Images of the uterine arteries revealed an increase in uterine artery remodeling in the primates that were treated with VEGF while those that received estrogen alone had a decrease in this remodeling. More importantly, the researchers found that blood flow through the placenta was reduced in those primates who were not treated with VEGF and that the body weight of the newborns was 10 percent lower on average.

VEGF is thought to increase uterine remodeling by increasing cell migration to artery walls where the cells do a renovation of sorts replacing smooth muscle cells and elastic fibers within the arteries to make them into less resistant to able to withstand a higher capacity of blood flow.

“This is the kind of cutting-edge science that defines our mission. This important new study provides vital evidence to explain one pathway that could lead to pregnancy-related complications, and we are eager to take the next step which is to replicate the research in pregnant women,” said E. Albert Reece, MD, PhD, MBA, Executive Vice President for Medical Affairs, UM Baltimore, and the John Z. and Akiko K. Bowers Distinguished Professor and Dean, University of Maryland School of Medicine.

Women who develop preeclampsia currently have few effective treatments beyond delivering the baby, which often must occur before the pregnancy has reached full term to reverse the sudden, dangerous rise in blood pressure. There are also few treatments to halt pre-term labor or treat fetal growth problems. These three conditions combined contribute to more than half of all medically induced deliveries before 35 weeks in the United States and are associated with disproportionately high rates of life-threatening complications and death in newborns.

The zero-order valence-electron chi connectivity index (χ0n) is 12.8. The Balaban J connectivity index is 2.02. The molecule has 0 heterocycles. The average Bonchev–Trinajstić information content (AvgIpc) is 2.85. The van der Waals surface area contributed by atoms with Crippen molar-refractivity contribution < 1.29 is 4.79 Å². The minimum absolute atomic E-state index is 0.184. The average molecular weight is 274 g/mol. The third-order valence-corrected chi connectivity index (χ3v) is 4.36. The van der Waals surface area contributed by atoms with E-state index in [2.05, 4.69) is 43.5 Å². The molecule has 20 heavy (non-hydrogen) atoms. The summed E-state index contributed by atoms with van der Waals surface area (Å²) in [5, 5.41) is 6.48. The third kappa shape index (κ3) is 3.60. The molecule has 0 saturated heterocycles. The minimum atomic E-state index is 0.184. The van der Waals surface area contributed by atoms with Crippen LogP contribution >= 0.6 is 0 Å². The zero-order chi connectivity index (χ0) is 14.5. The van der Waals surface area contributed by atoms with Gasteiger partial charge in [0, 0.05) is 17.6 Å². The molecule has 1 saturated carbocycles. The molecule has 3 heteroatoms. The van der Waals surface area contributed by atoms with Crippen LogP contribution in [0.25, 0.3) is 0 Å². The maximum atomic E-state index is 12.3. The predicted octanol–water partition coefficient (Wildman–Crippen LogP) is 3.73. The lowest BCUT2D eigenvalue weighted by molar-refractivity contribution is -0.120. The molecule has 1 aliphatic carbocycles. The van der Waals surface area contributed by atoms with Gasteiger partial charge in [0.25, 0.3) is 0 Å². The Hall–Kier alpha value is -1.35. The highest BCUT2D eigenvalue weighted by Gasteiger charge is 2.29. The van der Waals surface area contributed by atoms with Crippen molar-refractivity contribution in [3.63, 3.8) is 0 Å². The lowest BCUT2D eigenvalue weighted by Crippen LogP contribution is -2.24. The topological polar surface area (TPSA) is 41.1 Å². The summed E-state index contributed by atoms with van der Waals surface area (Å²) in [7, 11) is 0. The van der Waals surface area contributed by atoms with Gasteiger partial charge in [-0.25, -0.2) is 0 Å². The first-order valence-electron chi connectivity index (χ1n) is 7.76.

Previous research has found an association between high estrogen levels, often resulting from fertility treatments, and the development of these placenta abnormalities in pregnant women, though other factors may also contribute including a family history and previous pregnancy complications involving the placenta.

Dr. Albrecht and his UMSOM colleagues who led the study have currently enrolled more than 100 pregnant patients in a new study where they are conducting 4-D ultrasound imaging to determine whether they can identify abnormalities in uterine artery remodeling early in human pregnancy. If that research has positive results, the researchers can then begin trials of VEGF treatments in pregnant women.

Researchers from Oregon Health and Science University, Buena Vista University, and Eastern Virginia Medical School also participated in this research, which was funded by the National Institutes of Health.

Source: Babischkin JS, Aberdeen GW, Lindner JR, Bonagura TW, Pepe GJ, Albrecht ED. “Vascular Endothelial Growth Factor Delivery to Placental Basal Plate Promotes Uterine Artery Remodeling in the Primate.” Endocrinology, 2019 Jun 1;160(6):1492-1505.

About the University of Maryland School of Medicine